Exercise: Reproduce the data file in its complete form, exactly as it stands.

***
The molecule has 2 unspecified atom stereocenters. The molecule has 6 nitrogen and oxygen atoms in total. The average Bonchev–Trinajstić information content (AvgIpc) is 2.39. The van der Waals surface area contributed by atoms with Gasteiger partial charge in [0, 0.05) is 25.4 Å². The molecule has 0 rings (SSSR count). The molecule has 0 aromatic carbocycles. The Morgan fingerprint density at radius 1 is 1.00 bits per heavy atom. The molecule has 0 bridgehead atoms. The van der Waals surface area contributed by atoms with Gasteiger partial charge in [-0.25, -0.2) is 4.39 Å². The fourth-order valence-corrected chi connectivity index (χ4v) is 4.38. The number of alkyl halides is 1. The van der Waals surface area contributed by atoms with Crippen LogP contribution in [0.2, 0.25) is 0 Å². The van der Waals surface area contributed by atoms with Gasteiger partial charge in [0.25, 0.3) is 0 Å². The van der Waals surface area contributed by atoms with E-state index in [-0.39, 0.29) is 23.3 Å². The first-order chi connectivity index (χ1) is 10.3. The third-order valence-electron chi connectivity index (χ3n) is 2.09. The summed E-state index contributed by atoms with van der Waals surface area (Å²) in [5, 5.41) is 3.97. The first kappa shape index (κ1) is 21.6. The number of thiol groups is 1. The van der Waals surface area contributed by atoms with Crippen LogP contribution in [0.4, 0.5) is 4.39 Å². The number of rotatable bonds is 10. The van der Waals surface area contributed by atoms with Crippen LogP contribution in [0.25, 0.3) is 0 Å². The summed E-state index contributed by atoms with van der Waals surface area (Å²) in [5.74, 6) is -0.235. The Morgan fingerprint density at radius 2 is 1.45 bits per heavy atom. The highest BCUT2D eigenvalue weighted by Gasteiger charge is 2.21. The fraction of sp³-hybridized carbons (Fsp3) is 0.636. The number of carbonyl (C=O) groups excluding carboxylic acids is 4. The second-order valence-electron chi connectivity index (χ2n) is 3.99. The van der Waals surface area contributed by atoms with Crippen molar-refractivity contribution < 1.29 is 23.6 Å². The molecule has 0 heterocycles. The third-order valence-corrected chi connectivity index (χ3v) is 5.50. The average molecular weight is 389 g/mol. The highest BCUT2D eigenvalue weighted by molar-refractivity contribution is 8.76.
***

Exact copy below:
The molecule has 2 unspecified atom stereocenters. The molecule has 6 nitrogen and oxygen atoms in total. The average Bonchev–Trinajstić information content (AvgIpc) is 2.39. The van der Waals surface area contributed by atoms with Gasteiger partial charge in [0, 0.05) is 25.4 Å². The molecule has 0 rings (SSSR count). The molecule has 0 aromatic carbocycles. The Morgan fingerprint density at radius 1 is 1.00 bits per heavy atom. The molecule has 0 bridgehead atoms. The van der Waals surface area contributed by atoms with Gasteiger partial charge in [-0.25, -0.2) is 4.39 Å². The fourth-order valence-corrected chi connectivity index (χ4v) is 4.38. The number of alkyl halides is 1. The van der Waals surface area contributed by atoms with Crippen LogP contribution in [0.2, 0.25) is 0 Å². The van der Waals surface area contributed by atoms with Gasteiger partial charge in [0.25, 0.3) is 0 Å². The van der Waals surface area contributed by atoms with E-state index in [-0.39, 0.29) is 23.3 Å². The first-order chi connectivity index (χ1) is 10.3. The third-order valence-electron chi connectivity index (χ3n) is 2.09. The summed E-state index contributed by atoms with van der Waals surface area (Å²) in [5, 5.41) is 3.97. The first kappa shape index (κ1) is 21.6. The number of thiol groups is 1. The van der Waals surface area contributed by atoms with Crippen LogP contribution in [0.4, 0.5) is 4.39 Å². The number of rotatable bonds is 10. The van der Waals surface area contributed by atoms with Crippen LogP contribution in [0.25, 0.3) is 0 Å². The summed E-state index contributed by atoms with van der Waals surface area (Å²) in [5.74, 6) is -0.235. The Morgan fingerprint density at radius 2 is 1.45 bits per heavy atom. The highest BCUT2D eigenvalue weighted by Gasteiger charge is 2.21. The fraction of sp³-hybridized carbons (Fsp3) is 0.636. The number of carbonyl (C=O) groups excluding carboxylic acids is 4. The second-order valence-electron chi connectivity index (χ2n) is 3.99. The van der Waals surface area contributed by atoms with Crippen molar-refractivity contribution < 1.29 is 23.6 Å². The molecule has 0 heterocycles. The third-order valence-corrected chi connectivity index (χ3v) is 5.50. The average molecular weight is 389 g/mol. The highest BCUT2D eigenvalue weighted by molar-refractivity contribution is 8.76.